6. TM2-Megatron

    TM2-Megatron Well-Known Member

    It's only inferior in terms of usability, though, and that could change if the group behind it decided to implement less restrictive standards; a move like that would pretty much bury HD-DVD in a matter of weeks. In pretty much every techical way Blu-Ray outstrips HD-DVD considerably; and it's definately the ideal format for computer use (even ignoring the fact there don't seem to be any HD-DVD burners or media available, anyway).
  7. guile

    guile Well-Known Member

    Usability?? C'mon now. Is that the ONLY way it is inferior to HD-DVD? I don't think so. There are positives and negatives on BOTH sides but HD-DVD is just better imo. Does that mean I wouldn't support Blu Ray? No. I have a BD drive and like some of the stuff I have for it. This whole thing about "Space" being the advantage is a bunch of bs. If they chose to use a more efficient codec (ie, avc), they wouldn't need 40+ gig files for movies like Click and Black Hawk Down.

    So tell me exactly how Blu-Ray outstrips HD-DVD in pretty much every technical way again? Oh, let's see, it's about PC users. First off, I don't think ANY optical disc is a viable storage solution, period! Yes, Blu Ray has the drives out (and well ahead of HD-DVD with their measly 1x that hasn't even showed up yet), but for now, this is cutting edge stuff that most people don't even know exists. That will be for the forseeable future imo.

    By the time either format starts penetrating mass market, 2 tb hard drives will be affordable and the norm. I wouldn't trust a 10 gig disc to hold my data let alone a 30 (or worse, 50) gig disc. Btw, I hate Blu Ray so much that I am counting the minutes for an anydvd-hd update that supports it:)

  8. Charlie

    Charlie Well-Known Member

    Yes there is

    Well put on that, I just don't understand the rush to decrypt it? There really isn't a need just yet well I think.

    Don't get me wrong yes it is better picture quality but you can't go by hardware and media for saying this one is better than the other. Just my honest opinion and thoughts.
  9. James

    James Redfox Development Team Staff Member

    Not to mention that they "forgot" to make lossless audio codecs mandatory, so they waste gigabytes with multichannel pcm sound. :doh:
    Or they "forgot" to make a secondary video decoder mandatory, so they waste half of the disc with a "video commentary" version. :doh:
    They didn't make advanced menus mandatory, so we don't have cool xml scripting and nice menus like HD DVD has.
    I cannot comment on the physical format (reliability?) and use for data storage, but the Blu-ray "Video" format sucks.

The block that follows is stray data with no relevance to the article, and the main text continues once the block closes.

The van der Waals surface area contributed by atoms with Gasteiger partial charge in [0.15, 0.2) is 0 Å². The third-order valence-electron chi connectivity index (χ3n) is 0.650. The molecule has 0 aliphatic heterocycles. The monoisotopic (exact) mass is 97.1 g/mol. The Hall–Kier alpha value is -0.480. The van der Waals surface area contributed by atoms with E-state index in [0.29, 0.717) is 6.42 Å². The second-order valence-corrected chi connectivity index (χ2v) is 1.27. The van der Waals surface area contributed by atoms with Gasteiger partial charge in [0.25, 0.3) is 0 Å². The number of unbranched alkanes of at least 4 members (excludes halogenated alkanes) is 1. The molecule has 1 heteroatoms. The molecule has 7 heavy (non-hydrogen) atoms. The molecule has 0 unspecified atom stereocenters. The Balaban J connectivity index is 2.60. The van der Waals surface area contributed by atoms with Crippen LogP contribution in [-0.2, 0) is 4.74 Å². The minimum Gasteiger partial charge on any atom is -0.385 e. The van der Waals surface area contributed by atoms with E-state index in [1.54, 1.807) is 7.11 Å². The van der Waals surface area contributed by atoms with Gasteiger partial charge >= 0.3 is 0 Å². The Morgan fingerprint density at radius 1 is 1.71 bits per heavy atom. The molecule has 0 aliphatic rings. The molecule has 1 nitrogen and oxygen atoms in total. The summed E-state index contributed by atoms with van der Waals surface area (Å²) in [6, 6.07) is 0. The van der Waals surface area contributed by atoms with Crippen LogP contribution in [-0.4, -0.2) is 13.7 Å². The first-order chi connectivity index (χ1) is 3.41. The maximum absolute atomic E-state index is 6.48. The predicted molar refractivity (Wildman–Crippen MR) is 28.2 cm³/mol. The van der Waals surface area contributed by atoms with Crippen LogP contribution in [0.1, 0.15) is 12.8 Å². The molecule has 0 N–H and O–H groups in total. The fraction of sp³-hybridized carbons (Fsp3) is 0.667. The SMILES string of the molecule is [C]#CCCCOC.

10. TM2-Megatron

    TM2-Megatron Well-Known Member

    Both HD-DVD and Blu-Ray standards include all the same codecs... yeah, it was probably a mistake for those putting out Blu-Ray movies to use MPEG-2 instead of AVC or VC-1, but as I understand it the newer Blu-Ray releases are starting to use these codecs.

    I wasn't really referring to mere storage capacity when I said Blu-Ray was superior (though it does obviously have more, which is a benefit in the computer area). I'm no engineer, so I can't get into great specifics without basically repeating the reports I've read elsewhere, but from everything I have read about both formats, Blu-Ray is certainly the superior format from a pure technical standpoint putting aside all the video standards, region coding and other garbage that's included in the equation for films on Blu-Ray. I won't argue that, counting all those things, it is a better option to have films on HD-DVD (unless the Blu-Ray group decides to change those standards, etc. appropriately), and to leave Blu-Ray for computer use.

    It technology is more innovative, it's more scratch resistant... etc. One of the reasons HD-DVD has that slight cost advantage is that it's so heavily based on conventional DVDs... too heavily based on them, IMO. I'd rather a completely new format that a modest upgrade and repackaged version of an old one.

    No, I wouldn't trust most optical discs for long-term backups, but that doesn't invalidate the medium entirely. What I do backup to optical disc (usually DVD-RAM), I also keep on my external WD MyBook Pro 500GB (though this is getting full, so I'm considering getting a second one with a TB capacity). It's still nice having the discs around when I'm in a hurry... they're also more portable than the external drive. And quite frankly, I haven't lost data off a disc yet, so I'm not overly suspicious of them.